In this age of the 24-hour news cycle, social media, mobility and instant access, marketers around the globe are scrambling to identify and leverage the latest cultural shifts, as well as their enabling technologies, for that competitive edge. The Smarter Planet blog recently sat down with Ann Rubin, IBM vice president of Branded Content and Global Creative, to talk about how big brands like IBM are creating innovative strategies to tap into these veins of opportunity and changing the way they engage with customers along the way. You can find Ann @annrubin.
How has social media and its inherent transparency changed the dynamic between brand and culture?
Social media has become the dominant venue for brand engagement, but it’s also about the changing expectations of customers. They’ve moved from shopping in stores, to shopping on their computers, to shopping on the go with mobile phones while checking reviews from friends and strangers.
They compare deals and post their opinions wherever they happen to be, judging brands every step of the way. So each interaction with a brand has to be authentic.
As a result, brands need to express themselves, and their value to consumers, in a way that is more relevant and personalized. Traditional advertising is still part of the mix, but brands are engaging directly with consumers, clients and influencers via social media.
Here at IBM , we have a large presence on Twitter, LinkedIn and Facebook — the largest of any single company – and we’re also experimenting with a Tumblr site called IBMblr where we share innovation stories about everything from the world’s smallest movie, to interviews with IBM Fellows, to quotes and advice from technical women to how IBM patents have impacted the world around us.
You mentioned the movie, A Boy and His Atom, which has been seen by more than four million people on YouTube. Why did IBM produce it?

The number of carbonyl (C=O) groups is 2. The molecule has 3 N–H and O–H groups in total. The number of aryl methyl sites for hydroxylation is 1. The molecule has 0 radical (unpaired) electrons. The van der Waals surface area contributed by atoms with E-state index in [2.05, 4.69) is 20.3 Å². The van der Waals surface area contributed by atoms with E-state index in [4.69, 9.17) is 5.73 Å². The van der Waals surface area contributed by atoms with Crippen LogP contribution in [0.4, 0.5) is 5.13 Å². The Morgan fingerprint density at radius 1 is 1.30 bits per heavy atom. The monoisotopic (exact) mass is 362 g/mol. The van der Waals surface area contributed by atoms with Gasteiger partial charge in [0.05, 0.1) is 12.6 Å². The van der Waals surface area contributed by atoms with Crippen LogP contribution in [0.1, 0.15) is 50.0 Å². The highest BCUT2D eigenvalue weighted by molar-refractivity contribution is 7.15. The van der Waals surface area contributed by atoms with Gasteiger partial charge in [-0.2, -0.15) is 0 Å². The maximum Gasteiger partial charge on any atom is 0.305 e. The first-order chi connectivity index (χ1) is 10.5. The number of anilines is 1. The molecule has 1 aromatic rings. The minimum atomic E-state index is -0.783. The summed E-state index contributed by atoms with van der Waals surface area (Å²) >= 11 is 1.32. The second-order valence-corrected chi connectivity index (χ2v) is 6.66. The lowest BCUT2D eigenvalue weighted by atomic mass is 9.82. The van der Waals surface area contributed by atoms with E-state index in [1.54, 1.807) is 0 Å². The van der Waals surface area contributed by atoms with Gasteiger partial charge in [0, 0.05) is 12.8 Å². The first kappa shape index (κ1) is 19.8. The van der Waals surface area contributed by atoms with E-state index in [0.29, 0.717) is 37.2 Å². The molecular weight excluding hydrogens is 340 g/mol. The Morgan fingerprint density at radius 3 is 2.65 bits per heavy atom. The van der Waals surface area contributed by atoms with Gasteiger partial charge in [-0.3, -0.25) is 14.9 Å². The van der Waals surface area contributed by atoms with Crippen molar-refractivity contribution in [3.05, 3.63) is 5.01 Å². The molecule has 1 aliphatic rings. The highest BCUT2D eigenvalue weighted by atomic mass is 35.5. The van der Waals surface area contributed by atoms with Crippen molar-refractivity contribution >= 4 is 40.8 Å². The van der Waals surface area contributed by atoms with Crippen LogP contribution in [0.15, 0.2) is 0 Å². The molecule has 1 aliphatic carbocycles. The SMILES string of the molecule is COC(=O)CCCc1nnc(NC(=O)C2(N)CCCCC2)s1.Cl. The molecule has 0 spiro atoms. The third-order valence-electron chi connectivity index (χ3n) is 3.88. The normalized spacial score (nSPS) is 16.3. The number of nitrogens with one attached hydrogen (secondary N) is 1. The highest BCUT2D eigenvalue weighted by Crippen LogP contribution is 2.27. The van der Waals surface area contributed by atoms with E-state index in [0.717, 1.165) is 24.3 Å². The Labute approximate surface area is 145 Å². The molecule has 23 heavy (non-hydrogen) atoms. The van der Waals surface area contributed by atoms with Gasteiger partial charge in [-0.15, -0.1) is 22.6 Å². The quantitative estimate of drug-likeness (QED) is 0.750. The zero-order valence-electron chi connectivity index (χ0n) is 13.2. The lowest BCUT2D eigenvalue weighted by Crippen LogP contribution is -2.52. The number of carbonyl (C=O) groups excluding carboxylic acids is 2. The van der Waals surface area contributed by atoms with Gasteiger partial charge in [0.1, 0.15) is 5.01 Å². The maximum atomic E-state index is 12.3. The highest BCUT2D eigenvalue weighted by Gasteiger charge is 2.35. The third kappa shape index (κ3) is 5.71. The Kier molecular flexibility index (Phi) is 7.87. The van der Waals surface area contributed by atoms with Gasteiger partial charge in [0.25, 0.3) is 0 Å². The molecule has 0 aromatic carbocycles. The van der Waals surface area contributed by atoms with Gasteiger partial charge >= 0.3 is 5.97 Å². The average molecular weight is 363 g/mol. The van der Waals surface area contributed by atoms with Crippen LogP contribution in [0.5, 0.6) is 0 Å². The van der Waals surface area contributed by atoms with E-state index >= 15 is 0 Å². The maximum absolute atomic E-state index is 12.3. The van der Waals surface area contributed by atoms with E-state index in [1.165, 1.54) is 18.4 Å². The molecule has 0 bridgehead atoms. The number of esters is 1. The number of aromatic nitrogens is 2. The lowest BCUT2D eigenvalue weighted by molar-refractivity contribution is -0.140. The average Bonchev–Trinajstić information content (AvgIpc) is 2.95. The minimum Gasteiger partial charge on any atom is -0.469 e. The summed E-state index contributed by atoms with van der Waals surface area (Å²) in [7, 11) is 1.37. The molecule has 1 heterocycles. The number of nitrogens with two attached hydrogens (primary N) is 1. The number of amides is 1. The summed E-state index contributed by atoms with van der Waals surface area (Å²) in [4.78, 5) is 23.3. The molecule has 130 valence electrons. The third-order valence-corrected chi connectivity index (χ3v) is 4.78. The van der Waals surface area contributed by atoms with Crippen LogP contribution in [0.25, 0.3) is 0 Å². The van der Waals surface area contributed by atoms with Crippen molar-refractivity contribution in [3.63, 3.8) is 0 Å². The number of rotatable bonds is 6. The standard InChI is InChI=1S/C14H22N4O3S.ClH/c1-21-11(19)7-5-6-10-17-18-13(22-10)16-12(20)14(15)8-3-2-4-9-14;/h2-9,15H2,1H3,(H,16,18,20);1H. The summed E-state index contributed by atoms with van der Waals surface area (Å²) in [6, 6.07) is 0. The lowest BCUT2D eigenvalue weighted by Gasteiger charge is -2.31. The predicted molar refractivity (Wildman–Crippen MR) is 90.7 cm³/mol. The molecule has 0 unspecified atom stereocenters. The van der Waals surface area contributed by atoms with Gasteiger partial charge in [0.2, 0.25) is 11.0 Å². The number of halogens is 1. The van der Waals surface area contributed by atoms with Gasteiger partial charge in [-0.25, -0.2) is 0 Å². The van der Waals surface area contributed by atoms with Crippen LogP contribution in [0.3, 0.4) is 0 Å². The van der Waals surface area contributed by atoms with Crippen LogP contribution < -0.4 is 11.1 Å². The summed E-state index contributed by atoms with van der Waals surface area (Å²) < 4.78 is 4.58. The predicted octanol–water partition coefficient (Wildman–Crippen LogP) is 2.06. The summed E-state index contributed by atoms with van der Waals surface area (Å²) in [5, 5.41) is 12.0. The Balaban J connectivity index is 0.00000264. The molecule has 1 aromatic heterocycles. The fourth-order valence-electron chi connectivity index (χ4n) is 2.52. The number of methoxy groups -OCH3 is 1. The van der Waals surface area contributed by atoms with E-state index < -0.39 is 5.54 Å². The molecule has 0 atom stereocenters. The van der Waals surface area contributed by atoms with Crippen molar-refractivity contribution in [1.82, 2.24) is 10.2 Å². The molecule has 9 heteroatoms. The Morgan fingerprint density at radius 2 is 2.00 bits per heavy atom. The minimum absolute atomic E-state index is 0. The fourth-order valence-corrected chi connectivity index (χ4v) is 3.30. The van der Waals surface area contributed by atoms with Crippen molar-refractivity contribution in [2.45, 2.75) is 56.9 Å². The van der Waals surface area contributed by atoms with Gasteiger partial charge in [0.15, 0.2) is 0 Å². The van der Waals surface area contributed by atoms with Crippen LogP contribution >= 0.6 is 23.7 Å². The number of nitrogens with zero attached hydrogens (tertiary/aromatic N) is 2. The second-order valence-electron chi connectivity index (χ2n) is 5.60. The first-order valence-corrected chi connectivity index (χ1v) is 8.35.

Big Data – all the data generated by social media, online transactions, clickstreams, medical records, you name it – is growing bigger every day. In fact, every day the world creates 2.5 quintillion bytes of data – so much that 90 percent of all the data in the digital universe today has been created in the last two years alone.
And as Big Data gets bigger, data storage has to get smaller, down to the atomic level. So we filmed IBM scientists manipulating atoms and made the world’s smallest stop-action film. It’s a way to demonstrate Big Data and make it personal and relevant, and maybe we can make people think about how they’ll benefit from Big Data, such as storing millions of songs on a device as small as a fingernail. It’s also a way for IBM to be relevant to a broader audience, beyond companies and cities that buy big infrastructure systems. We’re reaching people who may not even realize they are benefiting from IBM innovation every day.
How else can a B2B company like IBM engage with a broader audience?
We have a project in the works around our Smarter Cities campaign. As background, IBM has worked with hundreds of cities across the world to help them be smarter with things about less congested roadways, safer neighborhoods, and healthier populations. The cities range from Nairobi, Kenya, to Rio de Janeiro, Brazil, to Dubuque, Iowa.
To advance the idea of Smarter Cities, we created outdoor advertising that ran in London. The ads themselves have utility. They’re benches, shelters or bike ramps designed not only to be beautiful, but also be useful to city dwellers. Given the positive feedback we’ve received, we’ll take the campaign to other cities and hopefully inspire citizens to think about simple ways they can help make their cities smarter. And like the atomic movie, it’s a way to engage people in a different and more relevant fashion. IBM may not sell consumer products, but we are always uncovering new ways to connect with people and share our innovation and expertise with the world.embedded by Embedded Video